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Charge-transfer absorption and emission in organic donor/ acceptor solar cells

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For an efficient conversion of photons to electrons by organic materials, the presence of a material interface between an electron donating and electron accepting material is crucial. In order to probe interfacial properties directly, highly sensitive measurements of absorption, photocurrent, photoluminescence and electroluminescence spectra of organic D/A photovoltaic devices are performed. For material combinations exhibiting a decent charge carrier generation, weak absorption and emission involving a CT state with energy ECT lower than the lowest optical gap of both donor and acceptor can be observed. We find that the internal quantum yields of photocurrent generation are similar for both pure phase excitations and direct excitation in the low energy part of the CT absorption band, indicating that properties of this relaxed CT state will determine the free charge carrier generation rate and short-circuit current (Jsc).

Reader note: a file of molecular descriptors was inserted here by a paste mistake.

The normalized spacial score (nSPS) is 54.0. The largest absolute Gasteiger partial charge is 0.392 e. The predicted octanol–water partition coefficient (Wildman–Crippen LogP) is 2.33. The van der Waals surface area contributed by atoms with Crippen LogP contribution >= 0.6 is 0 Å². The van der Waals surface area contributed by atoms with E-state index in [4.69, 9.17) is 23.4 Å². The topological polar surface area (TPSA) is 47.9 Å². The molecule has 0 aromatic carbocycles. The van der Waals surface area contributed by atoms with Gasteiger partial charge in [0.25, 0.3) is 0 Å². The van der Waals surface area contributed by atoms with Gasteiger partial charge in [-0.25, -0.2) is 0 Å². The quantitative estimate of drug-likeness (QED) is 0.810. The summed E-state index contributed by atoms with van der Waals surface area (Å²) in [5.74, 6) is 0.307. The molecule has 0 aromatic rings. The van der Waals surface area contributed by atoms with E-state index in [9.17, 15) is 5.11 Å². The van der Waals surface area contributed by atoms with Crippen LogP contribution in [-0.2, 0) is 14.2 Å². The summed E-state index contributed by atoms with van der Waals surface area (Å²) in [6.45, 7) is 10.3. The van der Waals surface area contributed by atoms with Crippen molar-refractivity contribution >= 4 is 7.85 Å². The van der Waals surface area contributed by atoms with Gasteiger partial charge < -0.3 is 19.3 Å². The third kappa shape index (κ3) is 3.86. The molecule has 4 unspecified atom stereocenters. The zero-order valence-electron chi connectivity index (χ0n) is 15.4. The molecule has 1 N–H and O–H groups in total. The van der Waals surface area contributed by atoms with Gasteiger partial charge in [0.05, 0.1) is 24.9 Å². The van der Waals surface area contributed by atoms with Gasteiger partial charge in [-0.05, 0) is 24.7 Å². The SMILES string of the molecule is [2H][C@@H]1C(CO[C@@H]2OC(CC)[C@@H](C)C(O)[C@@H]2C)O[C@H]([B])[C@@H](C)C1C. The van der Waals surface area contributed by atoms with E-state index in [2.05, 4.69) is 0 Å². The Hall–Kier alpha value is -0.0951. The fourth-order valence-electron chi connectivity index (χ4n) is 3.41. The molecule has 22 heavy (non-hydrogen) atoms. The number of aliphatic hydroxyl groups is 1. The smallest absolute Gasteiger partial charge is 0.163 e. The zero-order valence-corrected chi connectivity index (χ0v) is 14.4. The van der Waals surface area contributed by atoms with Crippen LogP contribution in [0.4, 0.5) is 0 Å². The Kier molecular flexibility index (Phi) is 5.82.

Also the open-circuit voltage (Voc) can be related to CT state properties: The principles of reciprocity and detailed balance provide a relation between the CT absorption and emission actions, and Voc. This relation is shown to be valid for a range polymer:fullerene photovoltaic devices, at different temperatures and illumination intensities. When measured under solar illumination, we find an energetic difference between ECT and qVoc of ~0.6 eV for this type of photovoltaic devices.

In order to optimize Voc, material combinations with ECT close to the optical gap of the main light absorbing material (Eg) are desirable. A range of D/ A combinations with different Eg-ECT values are investigated and possible detrimental effects on photocurrent generation are discussed.

This talk is part of the Optoelectronics Group series.

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